Stocks in the United States continued to drop yesterday in response to the coronavirus outbreak, pushing the market into a correction, described by analysts as a 10 per cent decline.
Reuters reported on Thursday that as stocks hit the skids, more than US$3 trillion evaporated over a six day time span.
Yields for US treasuries also hit record lows as investors turned towards safe havens.
The new source of discomfort is the spread of the virus outside of China which was the first source of the outbreak.
Dozens of European companies have warned about potential damage to their profits. In the United States, Goldman Sachs warned also that increased earnings are not likely for 2020 for many companies and Microsoft warned about its results.
Reuters reported on Thursday that spot gold rose 0.5 per cent to US$1,649 per ounce and silver gained one per cent to US$18.03 an ounce. Gold prices hit a seven-year high at near US$1,688 per ounce on Monday.
The news source quoted Peter Kinsella, global head of FX strategy at UBP in London as stating, “Safe-haven currencies are doing very well and gold is heading back higher, and unless we see a slowdown in the coronavirus cases outside China, risk sentiment will continue to be undermined.”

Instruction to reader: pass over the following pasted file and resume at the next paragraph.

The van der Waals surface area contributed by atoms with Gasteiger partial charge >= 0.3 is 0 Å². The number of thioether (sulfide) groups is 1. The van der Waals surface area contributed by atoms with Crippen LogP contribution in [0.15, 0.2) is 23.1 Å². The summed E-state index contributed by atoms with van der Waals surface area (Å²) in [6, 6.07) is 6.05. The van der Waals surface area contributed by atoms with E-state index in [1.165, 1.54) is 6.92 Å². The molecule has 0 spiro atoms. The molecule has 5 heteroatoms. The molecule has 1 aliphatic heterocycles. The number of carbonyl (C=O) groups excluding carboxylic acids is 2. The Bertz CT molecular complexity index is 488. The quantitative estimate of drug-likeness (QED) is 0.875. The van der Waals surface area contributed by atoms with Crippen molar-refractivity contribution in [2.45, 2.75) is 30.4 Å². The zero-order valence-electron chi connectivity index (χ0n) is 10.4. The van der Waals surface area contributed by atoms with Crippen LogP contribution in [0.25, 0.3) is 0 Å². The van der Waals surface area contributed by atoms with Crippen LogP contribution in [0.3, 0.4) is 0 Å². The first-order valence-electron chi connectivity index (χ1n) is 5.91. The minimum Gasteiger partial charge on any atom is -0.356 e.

Oil fell more than one per cent to its cheapest in over a year on Thursday
Analysts at SeekingAlpha.com said policymakers from Asia, Europe and the United States have begun to prepare for a steeper economic downturn.
South Korean stocks closed Thursday down 1.05 per cent at a four-month low. While the Bank of Korea downgraded its growth outlook, it kept interest rates unchanged.
China’s central bank says it is still offering liquidity support.
Taiwan has raised its epidemic response level to the highest possible, Seekingalpha reported
Meanwhile, Japan’s Nikkei dropped two per cent to a four-month as investors worried that the Tokyo Olympic Games might be affected.
The news site reported that safe-haven currencies such as the Japanese yen and the Swiss franc gained on Thursday. The yen moved to 110 yen to the dollar, up almost two per cent while the dollar fell 0.32 per cent.